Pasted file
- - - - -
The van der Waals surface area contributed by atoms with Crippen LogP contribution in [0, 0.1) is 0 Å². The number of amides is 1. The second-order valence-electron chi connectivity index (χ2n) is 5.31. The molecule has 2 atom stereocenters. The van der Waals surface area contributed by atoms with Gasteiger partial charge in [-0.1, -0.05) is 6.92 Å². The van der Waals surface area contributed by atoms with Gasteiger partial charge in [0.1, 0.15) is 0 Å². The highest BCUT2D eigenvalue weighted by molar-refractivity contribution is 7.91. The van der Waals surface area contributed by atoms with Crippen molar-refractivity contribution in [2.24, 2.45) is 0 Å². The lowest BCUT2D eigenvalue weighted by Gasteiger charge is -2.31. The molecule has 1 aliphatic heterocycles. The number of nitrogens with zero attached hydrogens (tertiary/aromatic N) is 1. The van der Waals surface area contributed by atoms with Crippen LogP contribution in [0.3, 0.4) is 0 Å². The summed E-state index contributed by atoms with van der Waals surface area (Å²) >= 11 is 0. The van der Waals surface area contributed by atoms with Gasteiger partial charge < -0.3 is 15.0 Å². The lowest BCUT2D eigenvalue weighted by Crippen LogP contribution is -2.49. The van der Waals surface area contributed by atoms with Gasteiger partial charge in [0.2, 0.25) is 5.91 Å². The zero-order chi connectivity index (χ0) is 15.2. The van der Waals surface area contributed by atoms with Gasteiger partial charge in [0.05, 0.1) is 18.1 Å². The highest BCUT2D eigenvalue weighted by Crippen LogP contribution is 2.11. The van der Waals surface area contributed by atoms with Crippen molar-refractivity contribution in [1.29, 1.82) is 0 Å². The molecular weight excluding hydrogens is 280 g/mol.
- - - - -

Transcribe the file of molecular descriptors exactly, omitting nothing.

The van der Waals surface area contributed by atoms with Crippen LogP contribution in [0, 0.1) is 0 Å². The number of amides is 1. The second-order valence-electron chi connectivity index (χ2n) is 5.31. The molecule has 2 atom stereocenters. The van der Waals surface area contributed by atoms with Gasteiger partial charge in [-0.1, -0.05) is 6.92 Å². The van der Waals surface area contributed by atoms with Gasteiger partial charge in [0.1, 0.15) is 0 Å². The highest BCUT2D eigenvalue weighted by molar-refractivity contribution is 7.91. The van der Waals surface area contributed by atoms with Crippen molar-refractivity contribution in [2.24, 2.45) is 0 Å². The lowest BCUT2D eigenvalue weighted by Gasteiger charge is -2.31. The molecule has 1 aliphatic heterocycles. The number of nitrogens with zero attached hydrogens (tertiary/aromatic N) is 1. The van der Waals surface area contributed by atoms with Crippen LogP contribution in [0.3, 0.4) is 0 Å². The summed E-state index contributed by atoms with van der Waals surface area (Å²) >= 11 is 0. The van der Waals surface area contributed by atoms with Gasteiger partial charge < -0.3 is 15.0 Å². The lowest BCUT2D eigenvalue weighted by Crippen LogP contribution is -2.49. The van der Waals surface area contributed by atoms with Gasteiger partial charge in [0.2, 0.25) is 5.91 Å². The zero-order chi connectivity index (χ0) is 15.2. The van der Waals surface area contributed by atoms with Gasteiger partial charge in [0.05, 0.1) is 18.1 Å². The highest BCUT2D eigenvalue weighted by Crippen LogP contribution is 2.11. The van der Waals surface area contributed by atoms with Crippen molar-refractivity contribution in [1.29, 1.82) is 0 Å². The molecular weight excluding hydrogens is 280 g/mol.